Democracy is rule by the people - the people, meaning by all of the people equally, not by some people disproportionally - and requires that the people create law, or at least that they choose a few people to create law for them. This latter form of democracy, representative democracy, is thought to be untroublesome in that it does not betray the essence of the concept; in fact, democracy is thought to be unwieldy and incapable of implementation without it. The problem with this form of democracy - actually-existing democracy - is that it requires perfect information, meaning that the people know perfectly well what laws their representatives are creating. Furthermore, they must know what their interests are, and have an informed opinion on what means are best to attain the fulfillment of their interests.

Ghandi once said that "I like your Christ, I do not like your Christians. Your Christians are so unlike your Christ." One could also say that "I like your idea of democracy, but I do not like your democracies. Your democracies are so unlike your idea of democracy." The work that economist Joseph Stiglitz is best known for is his Information Economics, which overturned the traditional neoclassical assumption that free market systems feature perfect information, and demonstrated that due to the highly imperfect access market participants have to information, free markets are actually highly inefficient. This shortcoming of neoclassical economics is shared by democratic theory, and this is why our democracies are so unlike our idea of democracy. The people in a democracy do not have perfect access to information about the people campaigning to represent them or even about the various policy choices theoretically at their disposal. No serious analyst of the U.S. media, for instance, can argue that it actually provides the essential public service of informing the public about politicians, their country, the world around them or the various policies that the people might choose to implement.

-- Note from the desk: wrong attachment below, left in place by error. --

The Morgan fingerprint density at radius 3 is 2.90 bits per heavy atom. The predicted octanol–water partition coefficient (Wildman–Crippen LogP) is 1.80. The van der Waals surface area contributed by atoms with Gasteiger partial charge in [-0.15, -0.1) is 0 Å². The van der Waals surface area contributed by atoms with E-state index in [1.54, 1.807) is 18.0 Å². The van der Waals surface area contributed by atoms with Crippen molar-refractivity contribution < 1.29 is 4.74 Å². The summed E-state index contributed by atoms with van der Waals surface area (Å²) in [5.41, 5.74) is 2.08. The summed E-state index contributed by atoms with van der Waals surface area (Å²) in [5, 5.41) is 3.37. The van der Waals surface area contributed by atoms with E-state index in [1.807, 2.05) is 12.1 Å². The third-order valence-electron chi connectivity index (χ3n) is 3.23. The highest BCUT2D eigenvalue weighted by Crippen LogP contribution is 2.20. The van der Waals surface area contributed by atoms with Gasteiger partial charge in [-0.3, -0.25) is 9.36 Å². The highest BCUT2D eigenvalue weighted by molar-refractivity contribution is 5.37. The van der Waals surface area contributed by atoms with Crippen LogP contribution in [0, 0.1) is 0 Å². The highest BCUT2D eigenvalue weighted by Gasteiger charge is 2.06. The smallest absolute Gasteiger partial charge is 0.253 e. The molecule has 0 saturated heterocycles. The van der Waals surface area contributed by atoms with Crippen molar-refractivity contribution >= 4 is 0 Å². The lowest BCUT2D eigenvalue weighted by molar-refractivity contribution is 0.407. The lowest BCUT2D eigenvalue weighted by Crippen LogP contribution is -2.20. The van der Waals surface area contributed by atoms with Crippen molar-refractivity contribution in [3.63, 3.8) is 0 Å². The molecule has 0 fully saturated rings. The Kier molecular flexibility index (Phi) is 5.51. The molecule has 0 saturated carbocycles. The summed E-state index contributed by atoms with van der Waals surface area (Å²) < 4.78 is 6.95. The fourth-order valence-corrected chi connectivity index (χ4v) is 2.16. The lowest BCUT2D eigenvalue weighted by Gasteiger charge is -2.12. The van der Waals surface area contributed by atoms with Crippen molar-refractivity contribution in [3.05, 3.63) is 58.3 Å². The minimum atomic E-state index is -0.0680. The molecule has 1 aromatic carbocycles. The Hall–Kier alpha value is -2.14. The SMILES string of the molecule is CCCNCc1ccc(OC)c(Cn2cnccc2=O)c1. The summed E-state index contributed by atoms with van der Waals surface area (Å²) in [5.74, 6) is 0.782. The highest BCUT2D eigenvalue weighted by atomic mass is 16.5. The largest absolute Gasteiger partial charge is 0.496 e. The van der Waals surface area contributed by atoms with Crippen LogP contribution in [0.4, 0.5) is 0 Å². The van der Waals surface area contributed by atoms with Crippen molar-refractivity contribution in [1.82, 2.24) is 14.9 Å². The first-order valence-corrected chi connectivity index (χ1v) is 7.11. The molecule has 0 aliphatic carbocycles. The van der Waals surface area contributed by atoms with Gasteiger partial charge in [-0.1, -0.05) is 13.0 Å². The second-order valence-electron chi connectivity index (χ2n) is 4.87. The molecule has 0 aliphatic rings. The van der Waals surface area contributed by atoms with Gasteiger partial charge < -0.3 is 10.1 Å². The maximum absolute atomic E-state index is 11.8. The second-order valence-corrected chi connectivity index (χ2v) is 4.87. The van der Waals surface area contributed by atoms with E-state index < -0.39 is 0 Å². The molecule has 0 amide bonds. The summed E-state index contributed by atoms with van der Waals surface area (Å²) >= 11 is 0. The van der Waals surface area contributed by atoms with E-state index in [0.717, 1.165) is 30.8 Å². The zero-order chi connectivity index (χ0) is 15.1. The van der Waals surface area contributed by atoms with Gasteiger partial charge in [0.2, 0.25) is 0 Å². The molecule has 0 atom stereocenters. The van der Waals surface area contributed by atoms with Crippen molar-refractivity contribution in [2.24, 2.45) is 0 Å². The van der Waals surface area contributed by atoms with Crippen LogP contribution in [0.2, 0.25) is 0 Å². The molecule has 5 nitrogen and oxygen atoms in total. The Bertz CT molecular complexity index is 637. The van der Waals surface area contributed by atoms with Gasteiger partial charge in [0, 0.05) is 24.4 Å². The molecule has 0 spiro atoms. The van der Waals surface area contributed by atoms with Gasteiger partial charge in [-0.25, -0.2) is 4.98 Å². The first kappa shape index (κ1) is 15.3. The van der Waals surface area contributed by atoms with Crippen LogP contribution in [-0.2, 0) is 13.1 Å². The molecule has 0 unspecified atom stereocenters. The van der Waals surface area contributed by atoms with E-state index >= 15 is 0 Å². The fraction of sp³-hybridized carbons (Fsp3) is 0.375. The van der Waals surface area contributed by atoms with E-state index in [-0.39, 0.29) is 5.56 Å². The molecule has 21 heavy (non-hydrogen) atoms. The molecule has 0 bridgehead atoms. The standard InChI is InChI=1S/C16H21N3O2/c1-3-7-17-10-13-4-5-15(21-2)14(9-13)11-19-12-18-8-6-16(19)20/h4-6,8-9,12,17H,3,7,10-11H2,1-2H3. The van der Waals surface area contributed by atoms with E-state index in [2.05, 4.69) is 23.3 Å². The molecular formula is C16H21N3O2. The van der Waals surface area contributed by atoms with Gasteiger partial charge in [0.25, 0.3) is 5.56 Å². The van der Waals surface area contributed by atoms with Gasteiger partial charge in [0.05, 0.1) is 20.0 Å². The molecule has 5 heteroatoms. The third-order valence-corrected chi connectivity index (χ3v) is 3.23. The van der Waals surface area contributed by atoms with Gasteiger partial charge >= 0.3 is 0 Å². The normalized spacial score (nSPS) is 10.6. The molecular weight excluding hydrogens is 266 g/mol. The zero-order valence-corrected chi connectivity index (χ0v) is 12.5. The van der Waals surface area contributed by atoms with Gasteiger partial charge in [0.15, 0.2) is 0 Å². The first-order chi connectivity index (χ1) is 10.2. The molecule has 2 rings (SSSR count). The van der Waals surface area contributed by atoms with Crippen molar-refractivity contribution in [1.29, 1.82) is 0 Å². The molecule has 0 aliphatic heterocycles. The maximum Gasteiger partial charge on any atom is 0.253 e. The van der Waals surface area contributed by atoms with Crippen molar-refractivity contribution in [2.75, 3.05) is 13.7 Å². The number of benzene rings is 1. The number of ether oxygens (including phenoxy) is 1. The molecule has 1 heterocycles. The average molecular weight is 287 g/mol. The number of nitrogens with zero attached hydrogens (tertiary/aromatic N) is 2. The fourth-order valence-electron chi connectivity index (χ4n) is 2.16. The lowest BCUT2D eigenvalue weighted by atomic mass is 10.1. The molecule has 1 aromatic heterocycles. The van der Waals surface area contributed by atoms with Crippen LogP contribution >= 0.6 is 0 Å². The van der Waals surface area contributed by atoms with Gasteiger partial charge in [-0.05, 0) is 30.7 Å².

"Eternal vigilance is the price of liberty" is a phrase ascribed to Thomas Jefferson, Abraham Lincoln, Thomas Paine, abolitionist Wendell Phillips and others. Vigilance is not merely a state of mind; it requires information. Without an informed populace, democracy is an utter sham and liberty is unattainable. There is no liberty and no rule by the people where the people are un- or mis-informed; there is only rule by whichever group of people can best fool the people into voting them into power. This is illustrated in graphic detail in the United States today, where the people are ruled by the people who best use the vast propaganda apparatus of the media. The best campaigners truly serve only those upon whom they depend for their political success - those who pay for their multi-million dollar use of the media. The people do not rule, because they are not well-informed, and consequently cannot be vigilant. They cannot pay the price for liberty, and so do not enjoy it.